UPDATE: Watch archived video above.
In a launch today that will be as much showmanship as it is engineering, Elon Musk will launch his cherry red Tesla roadster into space aboard the Falcon Heavy rocket.
Watch it LIVE in the video above, starting at 1:30 pm ET. The launch window goes until 4 pm ET. Click HERE to open this page in a new tab.
The rocket will be “the most powerful operational rocket in the world by a factor of two” once it lifts off and has “a mass greater than a 737 jetliner loaded with passengers, crew, luggage and fuel” according to SpaceX. It will launch from NASA’s Kennedy Space Center in Cape Canaveral, Florida, from a launch pad used for the Apollo 11 mission to the Moon and several Space Shuttle missions.
Musk has said it’s unclear how the three rockets will behave next to each other and their proximity could result in a spectacular failure.
Live view of Starman:
Musk released an animation of the planned journey of the Tesla Roadster, which will have a spacesuit-wearing mannequin (named “Starman”, of course) in its passenger seat, if all goes as planned. The car will be playing Bowie’s “Space Oddity”.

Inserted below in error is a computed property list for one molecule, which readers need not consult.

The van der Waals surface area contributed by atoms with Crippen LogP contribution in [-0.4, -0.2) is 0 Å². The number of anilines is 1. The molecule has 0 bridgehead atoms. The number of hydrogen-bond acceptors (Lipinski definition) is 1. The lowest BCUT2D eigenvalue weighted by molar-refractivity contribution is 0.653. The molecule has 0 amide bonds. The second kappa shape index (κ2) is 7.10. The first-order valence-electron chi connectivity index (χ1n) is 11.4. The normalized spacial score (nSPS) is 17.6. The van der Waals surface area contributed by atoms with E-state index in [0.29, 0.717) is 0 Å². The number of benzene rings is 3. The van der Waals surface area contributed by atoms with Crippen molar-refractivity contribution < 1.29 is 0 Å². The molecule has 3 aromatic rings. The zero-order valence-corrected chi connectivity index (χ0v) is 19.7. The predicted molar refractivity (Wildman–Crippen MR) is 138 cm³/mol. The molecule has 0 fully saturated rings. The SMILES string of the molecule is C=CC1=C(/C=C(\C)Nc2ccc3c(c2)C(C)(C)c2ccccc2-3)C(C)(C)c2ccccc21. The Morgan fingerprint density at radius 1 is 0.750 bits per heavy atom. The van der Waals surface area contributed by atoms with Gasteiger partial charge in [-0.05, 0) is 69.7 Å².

Watch the launch in the video up top.
Here’s the animation of what Musk envisions, if all goes as planned, set to David Bowie’s “Life on Mars:”
In case you haven’t heard, there’s an original Tesla Roadster sitting atop the Falcon Heavy. As long as the rocket doesn’t explode, the Roadster will be sent on a wide orbit around Mars. Musk revealed a new wrinkle in this plan on the call: Instead of separating the car from the rocket’s third stage shortly after leaving Earth’s atmosphere, the third stage (and the car aboard it) will instead enter a six-hour “coast” through the Van Allen radiation belts.
The goal is to demonstrate a new capability to the Air Force and other potential military customers. But it comes with some risk. “[The rocket stage is] going to experience a lot of radioactivity and high energy particles. It’s going to get whacked pretty hard,” Musk said. “The fuel could freeze, and the oxygen could be vaporize, all of which could inhibit the third burn which is necessary for [the Tesla’s] trans-Mars injection.” If something goes wrong during this time, the rocket stage — and the Roadster — might never fully escape Earth orbit, and would instead eventually burn up in our atmosphere.
But if all goes well, the rocket stage will eject the Roadster on a path toward Mars. At that point, Musk said he’s not worried about the Roadster’s health. The car has a “tiny, tiny chance” of crashing into Mars, Musk says. “It will be fine. I hope.”
Also, there are three cameras strapped to the car. It’s not clear what they’ll capture.
First static fire test of Falcon Heavy complete—one step closer to first test flight! pic.twitter.com/EZF4JOT8e4
— SpaceX (@SpaceX) January 24, 2018
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